Valproic acid potentiates both typical and atypical antipsychotic-induced prefrontal cortical dopamine release

Junji Ichikawa*, Young Chul Chung, Jin Dai, Herbert Y. Meltzer

*Corresponding author for this work

Research output: Contribution to journalArticlepeer-review

38 Scopus citations


Antipsychotic drugs (APD)s and anticonvulsant mood-stabilizers are now frequently used in combination with one another in treating both schizophrenia and bipolar disorder. We have recently reported that the atypical APDs, e.g. clozapine and risperidone, as well as the anticonvulsant mood-stabilizers, valproic acid (VPA), zonisamide, and carbamazepine, but not the typical APD haloperidol, increase dopamine (DA) release in rat medial prefrontal cortex (mPFC). The increased DA release was partially (atypical APDs) or completely (mood-stabilizers) blocked by the serotonin (5-HT)1A receptor antagonist WAY100635. Diminished prefrontal cortical DA activity may contribute to cognitive impairment in virtually all the patients with schizophrenia and, perhaps, bipolar disorder. Thus, the enhanced release of cortical DA by these agents may be beneficial in this regard. It is, therefore, of considerable interest to determine whether combined administration of these agents augments prefrontal cortical DA release, and if so, whether the increase is dependent upon 5-HT1A receptor activation. VPA (50 mg/kg), which was insufficient by itself to increase prefrontal cortical DA release, potentiated the ability of clozapine (20 mg/kg) and risperidone (1 mg/kg) to increase DA release in the mPFC, but not in the nucleus accumbens (NAC). VPA (50 mg/kg) also potentiated haloperidol (0.5 mg/kg)-induced DA release in the mPFC; this increase was completely abolished by WAY100635 (0.2 mg/kg). These results suggest that, in combination with VPA, both typical and atypical APDs produce greater increases in prefrontal cortical DA release than either type of drug alone via a mechanism dependent upon 5-HT1A receptor activation. Furthermore, they provide a strong rationale for testing for possible clinical synergism of an APD and anticonvulsant mood-stabilizer in improving the cognitive deficits present in patients with schizophrenia and bipolar disorder.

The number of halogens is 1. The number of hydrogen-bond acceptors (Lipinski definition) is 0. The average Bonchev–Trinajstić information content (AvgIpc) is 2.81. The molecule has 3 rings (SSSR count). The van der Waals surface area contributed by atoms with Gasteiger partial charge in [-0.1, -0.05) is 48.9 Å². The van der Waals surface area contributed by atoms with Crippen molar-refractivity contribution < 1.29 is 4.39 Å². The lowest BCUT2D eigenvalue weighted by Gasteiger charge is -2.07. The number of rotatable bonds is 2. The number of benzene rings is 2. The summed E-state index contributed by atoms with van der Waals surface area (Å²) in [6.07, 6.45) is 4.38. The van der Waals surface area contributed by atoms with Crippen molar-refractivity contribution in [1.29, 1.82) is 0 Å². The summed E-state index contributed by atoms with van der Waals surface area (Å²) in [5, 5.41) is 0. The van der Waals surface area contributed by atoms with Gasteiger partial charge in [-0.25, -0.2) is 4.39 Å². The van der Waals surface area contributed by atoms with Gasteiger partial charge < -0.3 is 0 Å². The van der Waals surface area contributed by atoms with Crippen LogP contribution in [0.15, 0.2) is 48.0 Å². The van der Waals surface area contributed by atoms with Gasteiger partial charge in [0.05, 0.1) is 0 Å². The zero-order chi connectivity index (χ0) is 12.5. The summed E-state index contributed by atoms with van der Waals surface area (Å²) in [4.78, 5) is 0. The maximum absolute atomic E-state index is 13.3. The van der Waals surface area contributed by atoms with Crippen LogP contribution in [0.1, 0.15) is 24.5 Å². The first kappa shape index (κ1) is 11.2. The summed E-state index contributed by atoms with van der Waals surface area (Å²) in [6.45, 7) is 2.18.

Original languageEnglish (US)
Pages (from-to)56-62
Number of pages7
JournalBrain research
Issue number1
StatePublished - Aug 2 2005


  • 5-HT receptor agonism
  • Atypical antipsychotic drug
  • Cortical and accumbal dopamine release
  • Mood-stabilizer
  • Valproic acid

ASJC Scopus subject areas

  • Clinical Neurology
  • Molecular Biology
  • General Neuroscience
  • Developmental Biology


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